Research Letters

Forecasting electricity demand in South Africa: A critique of Eskom’s projections

Roula Inglesi, Anastassios Pouris
South African Journal of Science | Vol 106, No 1/2 | a16 | DOI: | © 2010 Roula Inglesi, Anastassios Pouris | This work is licensed under CC Attribution 4.0
Submitted: 18 January 2010 | Published: 17 March 2010

About the author(s)

Roula Inglesi, University of Pretoria, South Africa
Anastassios Pouris, Institute for Technological Innovation, University of Pretoria, Pretoria, South Africa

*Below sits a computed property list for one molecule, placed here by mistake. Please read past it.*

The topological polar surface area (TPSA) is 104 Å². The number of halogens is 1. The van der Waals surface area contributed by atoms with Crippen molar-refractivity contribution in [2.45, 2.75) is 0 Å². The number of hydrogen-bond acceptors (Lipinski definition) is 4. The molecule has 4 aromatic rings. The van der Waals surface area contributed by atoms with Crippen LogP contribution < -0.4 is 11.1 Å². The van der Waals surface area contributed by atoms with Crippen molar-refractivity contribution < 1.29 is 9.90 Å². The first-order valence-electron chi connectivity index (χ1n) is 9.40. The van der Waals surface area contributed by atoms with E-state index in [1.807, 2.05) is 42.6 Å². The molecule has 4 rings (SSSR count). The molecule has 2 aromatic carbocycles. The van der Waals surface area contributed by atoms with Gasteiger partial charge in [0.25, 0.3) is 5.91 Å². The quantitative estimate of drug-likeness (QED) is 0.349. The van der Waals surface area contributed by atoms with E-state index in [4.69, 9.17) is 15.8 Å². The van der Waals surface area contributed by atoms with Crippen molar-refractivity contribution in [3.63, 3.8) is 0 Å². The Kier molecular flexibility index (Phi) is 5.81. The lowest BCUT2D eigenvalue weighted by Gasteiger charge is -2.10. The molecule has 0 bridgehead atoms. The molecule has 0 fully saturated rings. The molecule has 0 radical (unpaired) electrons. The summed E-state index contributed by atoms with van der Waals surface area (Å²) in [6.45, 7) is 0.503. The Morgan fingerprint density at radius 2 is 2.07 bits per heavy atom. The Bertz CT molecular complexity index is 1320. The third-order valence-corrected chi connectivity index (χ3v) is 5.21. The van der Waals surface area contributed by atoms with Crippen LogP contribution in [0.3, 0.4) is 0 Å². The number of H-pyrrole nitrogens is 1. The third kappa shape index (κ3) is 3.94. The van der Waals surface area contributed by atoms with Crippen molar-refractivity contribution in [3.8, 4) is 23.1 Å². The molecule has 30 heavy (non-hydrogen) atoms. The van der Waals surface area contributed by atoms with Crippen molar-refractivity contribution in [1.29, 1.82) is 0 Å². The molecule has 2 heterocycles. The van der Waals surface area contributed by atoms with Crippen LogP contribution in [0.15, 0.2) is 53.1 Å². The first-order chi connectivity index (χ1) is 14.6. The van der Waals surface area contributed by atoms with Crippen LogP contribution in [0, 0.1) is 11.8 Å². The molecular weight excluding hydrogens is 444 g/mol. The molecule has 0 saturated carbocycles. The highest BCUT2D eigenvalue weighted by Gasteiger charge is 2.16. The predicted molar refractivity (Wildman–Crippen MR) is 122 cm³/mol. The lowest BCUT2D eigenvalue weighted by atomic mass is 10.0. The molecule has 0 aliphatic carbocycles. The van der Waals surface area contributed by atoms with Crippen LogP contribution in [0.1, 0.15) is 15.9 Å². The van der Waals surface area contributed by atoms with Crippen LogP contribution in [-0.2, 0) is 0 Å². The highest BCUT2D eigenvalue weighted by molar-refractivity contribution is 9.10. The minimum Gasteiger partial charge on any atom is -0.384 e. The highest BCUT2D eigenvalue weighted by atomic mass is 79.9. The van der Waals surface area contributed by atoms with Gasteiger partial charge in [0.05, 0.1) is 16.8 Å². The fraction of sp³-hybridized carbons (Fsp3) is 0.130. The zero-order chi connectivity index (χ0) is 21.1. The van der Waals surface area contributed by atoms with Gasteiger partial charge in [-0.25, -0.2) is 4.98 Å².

Within a short period, Eskom has applied to the National Energy Regulator of South Africa (NERSA) for the third time since the 2008 electricity crisis, proposing a multiyear price determination for the periods 2010−2011 and 2012−2013. The new application, submitted at the end of September 2009, motivated for the debate of strategies with which the consequences of the proposed price hikes could be predicted, measured and controlled. In his presentation to Parliament in February 2009, Eskom’s then CEO, Mr Jacob Maroga presented the current energy situation in the country, the reasons for the crisis in 2007−2008, as well as the challenges of the future. The purpose of this paper is to contribute some new ideas and perspectives to Eskom’s existing arguments regarding the demand for electricity. The most important issue is the fact that Eskom does not sufficiently take into account the impact of the electricity prices in their electricity demand forecast. This study proposed that prices have a high impact on the demand for electricity (price elasticity of -0.5). Employing similar assumptions for the country’s economic growth as Eskom, the results of the forecasting exercise indicated a substantial decrease in demand (scenario 1: -31% in 2025 and scenario 2:-18% in 2025). This study’s findings contrasted significantly with Eskom’s projection, which has extensive implications as far as policy is concerned.


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